Wall Street speculation increases gas prices
Subscribers to the “drill, baby, drill” mantra may want to set their sights on bankers rathe...
Special Feature: Mineral King
Within Sequoia National Park is Mineral King, the splendid mountain wilderness in which Earthjustice took its first steps. 40 years later, we are as committed as ever to the legacy that started there: using the law to protect the wildlife and landscapes that shape our nation's character. Welcome to Mineral King Valley.
Strawberry pesticides, explosive ag waste, greening Guantanamo
Photo courtesy of shrff14
College students crush plastic water bottles, industry wines
As banning bottled water becomes the cause du jour amongst college students, the bottled water industry is crying over spilled water, reports NPR. Everywhere from San Francisco to national parks like the Grand Canyon, cities and community members are considering banning plastic water bottles, which contribute to landfill waste, are rarely recycled, and whose purity is suspect. And now college campuses are jumping onto the bottled-water-banning bandwagon, with more than 20 schools signing on to complete or partial bans on plastic bottles brimming with H20. That has the International Bottled Water Association, an industry trade group, upset about “misinformation" and what it deems a war on freedom of choice. It even released a video to show college kids how silly they are for spending time on environmental issues like banning bottled water. Check it out:
Strawberry pesticide is a no-go in Monterey County
Strawberry lovers are one step closer to getting toxic pesticides out of their smoothies and shortcakes now that California’s Monterey County has passed a resolution to urge California Governor Jerry Brown to re-examine methyl iodide's approval, reports Grist. Methyl iodide, a toxic fumigant that’s registered for use on strawberries, tomatoes and peppers, is touted by the biotech industry as an eco-friendly alternative to methyl bromide, which depletes the ozone. However, lacking ozone-depleting properties is where methyl iodide's eco-friendliness ends as the chemical has been shown to cause cancer and pollute groundwater. Though California Governor Jerry Brown is still mulling over a decision to overturn the approval of using methyl iodide in California—an approval that Earthjustice is currently fighting in court—the decision by one of the biggest and biotech friendliest ag counties in California to pass on the toxic chemical is one more nail in the coffin for the toxic pesticide.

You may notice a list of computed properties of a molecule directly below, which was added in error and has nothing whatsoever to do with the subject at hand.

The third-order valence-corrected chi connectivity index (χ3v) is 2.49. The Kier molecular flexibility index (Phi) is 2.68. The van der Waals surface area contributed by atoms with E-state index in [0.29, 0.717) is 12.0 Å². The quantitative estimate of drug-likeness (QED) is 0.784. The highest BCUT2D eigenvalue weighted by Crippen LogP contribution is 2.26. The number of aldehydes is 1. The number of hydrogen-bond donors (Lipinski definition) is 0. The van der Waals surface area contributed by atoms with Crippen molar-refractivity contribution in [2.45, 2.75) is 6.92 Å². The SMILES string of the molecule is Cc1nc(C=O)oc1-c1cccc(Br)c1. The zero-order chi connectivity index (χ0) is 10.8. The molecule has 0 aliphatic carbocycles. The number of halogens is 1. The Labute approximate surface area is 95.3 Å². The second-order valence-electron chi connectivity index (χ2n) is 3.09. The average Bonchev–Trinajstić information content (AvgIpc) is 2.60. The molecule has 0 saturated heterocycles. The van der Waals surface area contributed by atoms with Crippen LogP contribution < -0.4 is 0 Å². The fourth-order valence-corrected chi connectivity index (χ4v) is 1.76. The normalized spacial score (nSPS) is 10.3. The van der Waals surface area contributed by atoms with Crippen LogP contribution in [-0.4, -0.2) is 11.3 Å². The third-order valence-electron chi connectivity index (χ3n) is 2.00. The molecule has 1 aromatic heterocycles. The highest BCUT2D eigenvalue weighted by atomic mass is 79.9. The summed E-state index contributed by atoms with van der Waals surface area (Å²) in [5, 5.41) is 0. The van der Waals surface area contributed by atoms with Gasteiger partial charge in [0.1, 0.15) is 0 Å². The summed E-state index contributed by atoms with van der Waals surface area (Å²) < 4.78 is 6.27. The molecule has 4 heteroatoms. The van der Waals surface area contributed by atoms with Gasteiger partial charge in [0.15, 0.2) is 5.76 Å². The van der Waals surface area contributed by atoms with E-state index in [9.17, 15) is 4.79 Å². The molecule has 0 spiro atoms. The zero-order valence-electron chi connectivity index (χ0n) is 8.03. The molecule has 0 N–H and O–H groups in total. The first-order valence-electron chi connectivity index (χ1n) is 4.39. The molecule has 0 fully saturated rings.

Pig waste explosion hits the fan
Considering that pigs eat about eight pounds of feed per day, it’s no big surprise that the wiggly pink porkers create a lot of waste. But that waste, mixed with bacteria, antibiotics and other random items like broken insecticide bottles and even stillborn pigs, can turn into an explosive manure foam, reports Mother Jones. Though explosions are pretty rare, the foam itself is becoming all too common on U.S. farms. One possible cause is from feeding pigs distillers grain—basically the leftover stew that comes from turning corn into ethanol that can contain industrial residues and toxic molds. The link to distillers mash remains inconclusive, but in the meantime farmers can solve their exploding poop problem by treating hog waste pools with Rumensin, a chemical brought that in itself is pretty toxic. Talk about fighting a toxic problem with, well, more toxins.
Military fights back against energy waste at Guantanamo The Navy plans to cut its dependence on fossil fuels in half by 2020, and it’s starting with one of its most infamous bases, the interrogation facility known as Guantanamo, reports the HeraldNet. Currently, the base uses about $100,000 worth of fossil fuels per day, an extravagant sum that’s mainly due to the need to ship or fly necessary resources like diesel fuel to the base. So far, eco-minded military men have successfully green-lighted a 1200-panel solar array on the base that will provide 430,000 kilowatts a year. In addition, a group of Navy police now ride bikes rather than use cars to patrol the base, cutting down on gas consumption. The base is also considering growing biofuels “inside a floating field of waste-water discharged into Guantanamo Bay.” Though many of the measures, like mock utility bills that are “meant to shock sailors and their families into conserving by estimating base household power costs,” are largely symbolic, the energy efficiency savings is a good start in cutting the costs of the world’s most expensive prison.